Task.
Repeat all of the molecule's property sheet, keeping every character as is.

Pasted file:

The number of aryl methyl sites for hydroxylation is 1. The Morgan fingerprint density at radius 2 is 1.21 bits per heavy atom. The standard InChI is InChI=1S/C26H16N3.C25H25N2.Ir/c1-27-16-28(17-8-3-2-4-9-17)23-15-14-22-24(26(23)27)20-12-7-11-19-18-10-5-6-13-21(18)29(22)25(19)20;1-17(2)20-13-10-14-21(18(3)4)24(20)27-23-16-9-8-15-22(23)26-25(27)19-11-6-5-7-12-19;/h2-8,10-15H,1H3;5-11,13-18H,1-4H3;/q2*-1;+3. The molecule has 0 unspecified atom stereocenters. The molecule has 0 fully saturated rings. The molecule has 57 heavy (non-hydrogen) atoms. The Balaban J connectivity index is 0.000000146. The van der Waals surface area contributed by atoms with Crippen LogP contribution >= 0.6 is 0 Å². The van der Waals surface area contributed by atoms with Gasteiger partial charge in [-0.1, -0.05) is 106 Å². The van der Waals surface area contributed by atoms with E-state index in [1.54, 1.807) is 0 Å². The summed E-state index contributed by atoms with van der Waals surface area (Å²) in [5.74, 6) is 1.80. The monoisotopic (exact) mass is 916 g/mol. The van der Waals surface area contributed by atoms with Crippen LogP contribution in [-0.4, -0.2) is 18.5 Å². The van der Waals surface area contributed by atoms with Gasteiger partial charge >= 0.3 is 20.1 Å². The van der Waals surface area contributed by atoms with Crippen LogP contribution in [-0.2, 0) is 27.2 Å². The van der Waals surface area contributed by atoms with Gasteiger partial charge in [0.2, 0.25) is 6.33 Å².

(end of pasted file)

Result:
The number of aryl methyl sites for hydroxylation is 1. The Morgan fingerprint density at radius 2 is 1.21 bits per heavy atom. The standard InChI is InChI=1S/C26H16N3.C25H25N2.Ir/c1-27-16-28(17-8-3-2-4-9-17)23-15-14-22-24(26(23)27)20-12-7-11-19-18-10-5-6-13-21(18)29(22)25(19)20;1-17(2)20-13-10-14-21(18(3)4)24(20)27-23-16-9-8-15-22(23)26-25(27)19-11-6-5-7-12-19;/h2-8,10-15H,1H3;5-11,13-18H,1-4H3;/q2*-1;+3. The molecule has 0 unspecified atom stereocenters. The molecule has 0 fully saturated rings. The molecule has 57 heavy (non-hydrogen) atoms. The Balaban J connectivity index is 0.000000146. The van der Waals surface area contributed by atoms with Crippen LogP contribution >= 0.6 is 0 Å². The van der Waals surface area contributed by atoms with Gasteiger partial charge in [-0.1, -0.05) is 106 Å². The van der Waals surface area contributed by atoms with E-state index in [1.54, 1.807) is 0 Å². The summed E-state index contributed by atoms with van der Waals surface area (Å²) in [5.74, 6) is 1.80. The monoisotopic (exact) mass is 916 g/mol. The van der Waals surface area contributed by atoms with Crippen LogP contribution in [-0.4, -0.2) is 18.5 Å². The van der Waals surface area contributed by atoms with Gasteiger partial charge >= 0.3 is 20.1 Å². The van der Waals surface area contributed by atoms with Crippen LogP contribution in [-0.2, 0) is 27.2 Å². The van der Waals surface area contributed by atoms with Gasteiger partial charge in [0.2, 0.25) is 6.33 Å².